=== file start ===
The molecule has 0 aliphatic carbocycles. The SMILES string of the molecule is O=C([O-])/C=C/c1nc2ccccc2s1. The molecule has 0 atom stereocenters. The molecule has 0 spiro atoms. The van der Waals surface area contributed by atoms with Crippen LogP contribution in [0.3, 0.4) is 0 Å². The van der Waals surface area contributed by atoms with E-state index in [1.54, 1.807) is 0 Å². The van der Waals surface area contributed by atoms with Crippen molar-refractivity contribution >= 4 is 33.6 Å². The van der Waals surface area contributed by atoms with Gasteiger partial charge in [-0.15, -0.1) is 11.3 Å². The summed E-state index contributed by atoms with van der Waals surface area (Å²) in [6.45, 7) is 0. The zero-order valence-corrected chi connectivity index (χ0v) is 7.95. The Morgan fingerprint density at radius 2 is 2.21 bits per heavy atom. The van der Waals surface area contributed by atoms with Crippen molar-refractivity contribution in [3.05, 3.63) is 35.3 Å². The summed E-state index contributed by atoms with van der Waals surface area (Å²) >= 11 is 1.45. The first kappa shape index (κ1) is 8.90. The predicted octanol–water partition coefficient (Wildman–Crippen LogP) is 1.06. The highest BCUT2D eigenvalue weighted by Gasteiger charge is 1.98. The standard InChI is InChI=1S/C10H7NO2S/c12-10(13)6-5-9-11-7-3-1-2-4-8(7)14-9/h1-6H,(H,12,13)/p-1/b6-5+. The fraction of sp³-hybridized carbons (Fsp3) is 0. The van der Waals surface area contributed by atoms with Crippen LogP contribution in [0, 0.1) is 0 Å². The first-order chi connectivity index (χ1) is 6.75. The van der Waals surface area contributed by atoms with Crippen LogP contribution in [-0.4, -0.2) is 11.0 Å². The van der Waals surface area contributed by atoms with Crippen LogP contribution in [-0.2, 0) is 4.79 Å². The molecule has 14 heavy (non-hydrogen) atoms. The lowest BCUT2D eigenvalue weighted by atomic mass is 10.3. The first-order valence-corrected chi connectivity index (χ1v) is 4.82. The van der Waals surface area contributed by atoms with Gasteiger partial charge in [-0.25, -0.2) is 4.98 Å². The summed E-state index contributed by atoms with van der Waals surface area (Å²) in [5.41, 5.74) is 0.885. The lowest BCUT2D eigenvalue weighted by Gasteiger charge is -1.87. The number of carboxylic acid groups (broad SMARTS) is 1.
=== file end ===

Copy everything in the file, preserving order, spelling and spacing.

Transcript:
The molecule has 0 aliphatic carbocycles. The SMILES string of the molecule is O=C([O-])/C=C/c1nc2ccccc2s1. The molecule has 0 atom stereocenters. The molecule has 0 spiro atoms. The van der Waals surface area contributed by atoms with Crippen LogP contribution in [0.3, 0.4) is 0 Å². The van der Waals surface area contributed by atoms with E-state index in [1.54, 1.807) is 0 Å². The van der Waals surface area contributed by atoms with Crippen molar-refractivity contribution >= 4 is 33.6 Å². The van der Waals surface area contributed by atoms with Gasteiger partial charge in [-0.15, -0.1) is 11.3 Å². The summed E-state index contributed by atoms with van der Waals surface area (Å²) in [6.45, 7) is 0. The zero-order valence-corrected chi connectivity index (χ0v) is 7.95. The Morgan fingerprint density at radius 2 is 2.21 bits per heavy atom. The van der Waals surface area contributed by atoms with Crippen molar-refractivity contribution in [3.05, 3.63) is 35.3 Å². The summed E-state index contributed by atoms with van der Waals surface area (Å²) >= 11 is 1.45. The first kappa shape index (κ1) is 8.90. The predicted octanol–water partition coefficient (Wildman–Crippen LogP) is 1.06. The highest BCUT2D eigenvalue weighted by Gasteiger charge is 1.98. The standard InChI is InChI=1S/C10H7NO2S/c12-10(13)6-5-9-11-7-3-1-2-4-8(7)14-9/h1-6H,(H,12,13)/p-1/b6-5+. The fraction of sp³-hybridized carbons (Fsp3) is 0. The van der Waals surface area contributed by atoms with Crippen LogP contribution in [0, 0.1) is 0 Å². The first-order chi connectivity index (χ1) is 6.75. The van der Waals surface area contributed by atoms with Crippen LogP contribution in [-0.4, -0.2) is 11.0 Å². The van der Waals surface area contributed by atoms with Crippen LogP contribution in [-0.2, 0) is 4.79 Å². The molecule has 14 heavy (non-hydrogen) atoms. The lowest BCUT2D eigenvalue weighted by atomic mass is 10.3. The first-order valence-corrected chi connectivity index (χ1v) is 4.82. The van der Waals surface area contributed by atoms with Gasteiger partial charge in [-0.25, -0.2) is 4.98 Å². The summed E-state index contributed by atoms with van der Waals surface area (Å²) in [5.41, 5.74) is 0.885. The lowest BCUT2D eigenvalue weighted by Gasteiger charge is -1.87. The number of carboxylic acid groups (broad SMARTS) is 1.